High-fat (HF) diet induces hepatic steatosis that is a risk factor for noncommunicable diseases such as obesity, type 2 diabetes and cardiovascular disease. Previously, we found that HF feeding in rats increases the excretion of fecal bile acids (BAs), specifically 12α-hydroxylated (12αOH) BAs. Although the liver is the metabolic center in our body, the association between hepatic steatosis and 12αOH BAs in HF-fed rats is unclear. Thus, we investigated extensively BA composition in HF-fed rats and evaluated the association between hepatic steatosis and 12αOH BAs. Acclimated male inbred WKAH/HkmSlc rats were divided into two groups and fed either control or HF diet for 8 weeks. Feeding HF diet increased hepatic triglyceride and total cholesterol concentrations, which correlated positively with 12αOH BAs concentrations but not with non-12αOH BAs in the feces, portal plasma and liver. Accompanied by the increase in 12αOH BAs, the rats fed HF diet showed increased fat absorption and higher mRNA expression of liver Cidea. The enhancement of 12αOH BA secretion may contribute to hepatic steatosis by the promotion of dietary fat absorption and hepatic Cidea mRNA expression. The increase in 12αOH BAs was associated with enhanced liver cholesterol 7α-hydroxylase (Cyp7a1) and sterol 12α-hydroxylase (Cyp8b1) mRNA expression. There was a significant increase in 7α-hydroxycholesterol, a precursor of BAs, in the liver of HF-fed rats. Altogether, these data suggest that the HF diet increases preferentially 12αOH BAs synthesis by utilizing the accumulated hepatic cholesterol and enhancing mRNA expression of Cyp7a1 and Cyp8b1 in the liver.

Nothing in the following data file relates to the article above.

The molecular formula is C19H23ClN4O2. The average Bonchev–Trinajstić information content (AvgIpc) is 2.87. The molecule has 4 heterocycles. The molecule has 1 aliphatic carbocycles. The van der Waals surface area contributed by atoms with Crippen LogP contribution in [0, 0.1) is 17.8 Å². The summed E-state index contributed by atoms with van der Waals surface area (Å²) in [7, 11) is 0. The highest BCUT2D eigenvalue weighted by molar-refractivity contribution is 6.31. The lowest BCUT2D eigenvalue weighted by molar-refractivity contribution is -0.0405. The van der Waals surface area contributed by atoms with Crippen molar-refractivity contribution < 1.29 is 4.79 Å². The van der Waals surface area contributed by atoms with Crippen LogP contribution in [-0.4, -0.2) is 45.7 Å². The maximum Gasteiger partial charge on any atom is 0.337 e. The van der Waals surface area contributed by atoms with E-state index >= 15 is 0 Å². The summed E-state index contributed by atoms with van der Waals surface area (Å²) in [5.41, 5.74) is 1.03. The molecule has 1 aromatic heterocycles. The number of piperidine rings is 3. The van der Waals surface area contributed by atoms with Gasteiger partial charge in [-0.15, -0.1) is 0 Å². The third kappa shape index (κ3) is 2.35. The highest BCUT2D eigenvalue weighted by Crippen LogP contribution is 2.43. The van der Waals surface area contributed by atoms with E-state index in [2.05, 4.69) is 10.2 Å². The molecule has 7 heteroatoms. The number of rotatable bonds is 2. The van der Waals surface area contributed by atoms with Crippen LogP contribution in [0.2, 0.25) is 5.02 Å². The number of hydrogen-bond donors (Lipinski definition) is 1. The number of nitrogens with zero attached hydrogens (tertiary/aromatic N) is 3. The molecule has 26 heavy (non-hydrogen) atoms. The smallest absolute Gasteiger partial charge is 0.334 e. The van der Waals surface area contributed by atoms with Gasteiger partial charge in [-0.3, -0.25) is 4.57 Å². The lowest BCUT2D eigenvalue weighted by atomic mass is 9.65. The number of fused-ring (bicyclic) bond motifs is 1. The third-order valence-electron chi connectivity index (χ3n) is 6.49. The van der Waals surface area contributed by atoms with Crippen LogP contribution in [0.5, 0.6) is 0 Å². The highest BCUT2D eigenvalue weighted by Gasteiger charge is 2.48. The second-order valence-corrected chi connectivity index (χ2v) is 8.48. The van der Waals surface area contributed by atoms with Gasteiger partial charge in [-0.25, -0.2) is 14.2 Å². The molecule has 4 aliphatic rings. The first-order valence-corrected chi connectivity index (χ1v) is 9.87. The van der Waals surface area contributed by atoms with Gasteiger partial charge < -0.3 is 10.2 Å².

All Science Journal Classification (ASJC) codes
- Endocrinology, Diabetes and Metabolism
- Molecular Biology
- Nutrition and Dietetics
- Clinical Biochemistry